After you read about a few of them, Civil War battles begin to display a depressing sameness to them. One side, we'll call them the Defenders, get to the scene of a battle first. Then, the Attackers show up and try to dislodge them. They usually try flanking attacks first, and when those don't work they go right up the middle. The usual result: appalling casualties on both sides, but most especially for the Attacker. So the battles themselves aren't all that interesting.

Ah, but between the battles ... that's the meat of the matter. And it's not always the movements of armies and reassignments of officers that are of most interest. What really counts in a long war, especially in the modern age, is how well you can keep your troops resupplied. From the beginning, the plan that General Scott laid out for the war was one of ensuring the Union's ability to move men and supplies, while slowly denying the rebels the same. By early 1863, that strategy was beginning to show some fruit. The Union had blockaded all of the Confederacy's ports, severely hampering its ability to conduct trade. To all intents and purposes, aside from a handful of blockade runners, Confederate trade had to go through Mexican ports, then wind their way north and then eastward. Which brings us to one of Jeff Davis' most serious problems.

I've said before that the Confederacy had a fundamental problem: they could raise an army, or they could equip it. There wasn't any good way for them to do both. But I've never yet explained what I meant by that. If we go back here, we can see that the Confederacy really has no manufacturing to speak of. Their original plan was to rely on the power of "King Cotton" to bring Europe, specifically Britain, to come to their aid. Cotton would flow out, and arms would flow in, protected by the Royal Navy. By 1863, it had become painfully obvious that this wasn't going to happen. The Emancipation Proclamation had sunk just about the last nail in the coffin of that strategy. Now, the Confederacy would have to provide just about all of the arms and supplies that their armies in the field would use. Which they could do, if virtually all of their skilled work force weren't already in uniform.

Here, we see one of the fundamental disadvantages of a slave society. In the Union, unskilled workers formed an immense pool of manpower from which soldiers may be drawn. When the draft was instituted it was massively unpopular, to the point of riots in some cities, but the Union Army generally met its manpower goals. In the Confederacy, the vast majority of their unskilled labor pool was ambulatory property. If armed, they'd still be ambulatory, but would no longer be property. Nat Turner showed them what generally happened when you put hot lead and cold steel in a slave's hands. So, the Confederate Army would have to poach from the skilled labor force ... who were sorely needed to run the factories, foundries, and all of the other things that kept the war machine running.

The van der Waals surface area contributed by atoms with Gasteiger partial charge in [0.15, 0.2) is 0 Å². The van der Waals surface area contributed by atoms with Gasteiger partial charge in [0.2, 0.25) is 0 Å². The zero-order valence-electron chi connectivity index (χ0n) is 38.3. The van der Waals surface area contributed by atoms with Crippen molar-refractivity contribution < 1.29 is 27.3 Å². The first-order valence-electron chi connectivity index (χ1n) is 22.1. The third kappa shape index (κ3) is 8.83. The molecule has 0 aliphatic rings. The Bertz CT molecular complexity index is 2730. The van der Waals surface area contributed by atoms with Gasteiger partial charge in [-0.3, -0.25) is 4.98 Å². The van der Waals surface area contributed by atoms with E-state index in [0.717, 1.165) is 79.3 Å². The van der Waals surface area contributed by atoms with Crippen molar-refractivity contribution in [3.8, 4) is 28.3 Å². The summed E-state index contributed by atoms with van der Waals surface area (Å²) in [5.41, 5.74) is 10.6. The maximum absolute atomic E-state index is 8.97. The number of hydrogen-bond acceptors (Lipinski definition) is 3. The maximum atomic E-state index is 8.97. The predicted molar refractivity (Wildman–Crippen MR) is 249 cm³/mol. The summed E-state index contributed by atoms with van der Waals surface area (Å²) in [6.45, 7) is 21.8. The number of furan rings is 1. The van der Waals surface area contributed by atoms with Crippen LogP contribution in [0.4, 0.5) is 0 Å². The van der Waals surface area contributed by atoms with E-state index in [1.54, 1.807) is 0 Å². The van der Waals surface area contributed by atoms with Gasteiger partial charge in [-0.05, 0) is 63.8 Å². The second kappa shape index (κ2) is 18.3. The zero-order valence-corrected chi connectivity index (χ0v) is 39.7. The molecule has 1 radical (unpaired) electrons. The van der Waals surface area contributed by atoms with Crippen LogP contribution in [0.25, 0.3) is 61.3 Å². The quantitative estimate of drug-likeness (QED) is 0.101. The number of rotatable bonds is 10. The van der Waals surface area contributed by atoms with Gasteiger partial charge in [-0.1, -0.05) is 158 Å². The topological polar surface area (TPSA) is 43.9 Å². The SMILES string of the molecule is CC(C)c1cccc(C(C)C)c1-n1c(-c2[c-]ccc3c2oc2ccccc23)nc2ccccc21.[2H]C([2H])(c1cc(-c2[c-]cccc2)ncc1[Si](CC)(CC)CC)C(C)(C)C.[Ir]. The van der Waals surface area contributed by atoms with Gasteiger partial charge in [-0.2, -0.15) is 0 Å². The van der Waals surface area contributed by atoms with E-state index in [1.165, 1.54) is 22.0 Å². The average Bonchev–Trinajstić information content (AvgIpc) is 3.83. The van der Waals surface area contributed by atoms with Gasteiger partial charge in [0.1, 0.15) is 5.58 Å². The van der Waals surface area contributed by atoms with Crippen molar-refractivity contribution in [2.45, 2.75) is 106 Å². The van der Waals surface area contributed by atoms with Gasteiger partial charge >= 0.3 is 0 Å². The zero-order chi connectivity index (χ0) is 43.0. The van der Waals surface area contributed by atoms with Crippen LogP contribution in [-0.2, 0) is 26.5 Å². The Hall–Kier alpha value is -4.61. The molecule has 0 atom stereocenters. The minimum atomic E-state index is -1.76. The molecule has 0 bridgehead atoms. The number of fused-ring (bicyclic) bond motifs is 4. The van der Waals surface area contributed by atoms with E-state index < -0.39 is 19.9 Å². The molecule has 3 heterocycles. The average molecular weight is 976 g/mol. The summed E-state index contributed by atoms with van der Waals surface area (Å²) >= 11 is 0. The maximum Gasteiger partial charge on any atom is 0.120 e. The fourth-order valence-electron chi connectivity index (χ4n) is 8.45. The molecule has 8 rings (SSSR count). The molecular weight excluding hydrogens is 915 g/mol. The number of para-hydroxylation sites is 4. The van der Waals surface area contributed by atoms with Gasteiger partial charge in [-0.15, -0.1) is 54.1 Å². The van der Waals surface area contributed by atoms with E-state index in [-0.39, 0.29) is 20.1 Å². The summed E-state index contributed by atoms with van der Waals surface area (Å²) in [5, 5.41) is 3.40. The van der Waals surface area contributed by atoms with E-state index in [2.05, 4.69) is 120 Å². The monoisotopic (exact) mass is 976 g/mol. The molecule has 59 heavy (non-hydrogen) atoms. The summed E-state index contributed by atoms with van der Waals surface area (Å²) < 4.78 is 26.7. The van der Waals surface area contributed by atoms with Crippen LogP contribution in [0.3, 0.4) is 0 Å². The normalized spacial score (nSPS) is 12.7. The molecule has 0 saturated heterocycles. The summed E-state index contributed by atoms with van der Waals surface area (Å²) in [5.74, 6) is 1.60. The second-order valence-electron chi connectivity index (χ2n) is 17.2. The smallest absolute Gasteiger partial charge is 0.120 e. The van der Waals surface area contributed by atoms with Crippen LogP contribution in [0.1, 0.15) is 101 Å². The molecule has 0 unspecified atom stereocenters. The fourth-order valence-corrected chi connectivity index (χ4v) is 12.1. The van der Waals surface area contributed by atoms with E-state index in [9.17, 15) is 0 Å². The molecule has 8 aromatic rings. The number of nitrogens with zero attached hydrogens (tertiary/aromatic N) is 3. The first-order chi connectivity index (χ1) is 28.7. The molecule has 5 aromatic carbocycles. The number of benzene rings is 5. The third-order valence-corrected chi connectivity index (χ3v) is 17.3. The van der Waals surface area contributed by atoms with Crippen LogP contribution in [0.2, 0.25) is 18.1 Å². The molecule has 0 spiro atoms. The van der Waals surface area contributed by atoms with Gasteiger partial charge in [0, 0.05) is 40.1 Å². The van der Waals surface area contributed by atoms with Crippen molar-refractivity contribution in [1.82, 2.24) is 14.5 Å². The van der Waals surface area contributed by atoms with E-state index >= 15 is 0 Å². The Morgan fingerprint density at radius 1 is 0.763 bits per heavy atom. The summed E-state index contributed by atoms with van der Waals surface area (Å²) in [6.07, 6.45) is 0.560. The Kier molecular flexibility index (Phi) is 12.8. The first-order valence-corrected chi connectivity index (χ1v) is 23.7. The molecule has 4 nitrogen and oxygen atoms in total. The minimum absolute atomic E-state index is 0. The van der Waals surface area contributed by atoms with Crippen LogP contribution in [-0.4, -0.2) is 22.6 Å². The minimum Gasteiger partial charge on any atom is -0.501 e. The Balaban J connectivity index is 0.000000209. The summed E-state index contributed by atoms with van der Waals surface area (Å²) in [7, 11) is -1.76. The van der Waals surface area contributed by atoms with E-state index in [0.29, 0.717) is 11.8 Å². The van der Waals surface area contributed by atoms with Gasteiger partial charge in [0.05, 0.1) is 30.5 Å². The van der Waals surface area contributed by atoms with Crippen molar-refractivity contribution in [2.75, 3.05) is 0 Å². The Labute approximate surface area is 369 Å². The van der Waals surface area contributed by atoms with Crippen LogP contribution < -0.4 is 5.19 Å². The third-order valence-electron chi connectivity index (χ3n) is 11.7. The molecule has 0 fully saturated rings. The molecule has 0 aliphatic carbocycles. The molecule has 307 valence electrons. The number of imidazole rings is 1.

Jeff Davis, then, was on the horns of a dilemma: he had to both raise and equip an army, but only had resources to do one of those well. He decided to take a third option: equip them, and then let them figure out the supply thing on their own.

Napoleon famously said that an army marches on its stomach. His opponent Wellington never said as much, but it's plain from his memoirs that he agreed. Upon reading them, one of his friends remarked that it seemed to him "that your chief business in India was to procure rice and bullocks." "And so it was," replied Wellington, "for if I had rice and bullocks I had men, and if I had men, I knew I could beat the enemy." Wellington's memoirs went into exhaustive detail about his logistical affairs. From his memoirs, we know that one of his cavalry regiments required some 25 tons worth of supplies for three days' action, and about 250 mules with which to haul them. (That's 246 mules to carry the supplies, and four more to carry the hay with which to feed the mules.)

In his honor, I call 25 tons a "Wellington": the amount of food and ammunition to keep a regiment in fighting trim for three days. The Union was usually able to provide a full Wellington for its troops in the field. The Confederacy was usually doing well to supply about half that, with the Rebel troops scrounging the rest as best they could. And that's with the Confederacy being able to move goods in and out of the country via Mexico.

Which brings us back to the hinge: Vicksburg. It was the last stronghold the Confederacy still held on the Mississippi. With Vicksburg, they still have a lifeline to the outside world. Without it, the Union owns the Mississippi from its headwaters to the Gulf, and the Confederacy is cut in two. Everyone knew that Vicksburg was Grant's next objective. Discovering Grant's plans for getting to Vicksburg was a major target of Confederate spies. They would be frustrated in their desires to discover Grant's plans, mainly because Grant himself had no idea how he was going to get there. The approaches from the Mississippi, where the Union generally enjoyed unquestioned naval superiority, were too well-guarded by guns on the bluffs. The city itself was ringed with fortifications. And outside of those were swamps, generally considered impassable.

Generally, that is. But Ulysses S. Grant wasn't going to take that for a final answer. One way or another, come Hell or high water, he was going to have Vicksburg. He'd spend most of the winter and spring figuring out how to get there, but he wasn't about to let anything get in his way.

He'd come too far to give up now.

Friday, February 01, 2013

Ten Years

Ten years ago, I was sleeping late on a Saturday morning, when I was awakened by a loud sound outside. I had no idea what it was. As soon as I turned on a TV, I found out:

I'm an alumnus of the University of Texas at Arlington. Our Master of Science program in Aerospace Engineering boasts two graduates who've flown in space, and I've met both of them. One is Robert Stewart, and the other was Kalpana Chawla.

And I find that I really can't say anything else about it. This one hurt.

Godspeed, Columbia.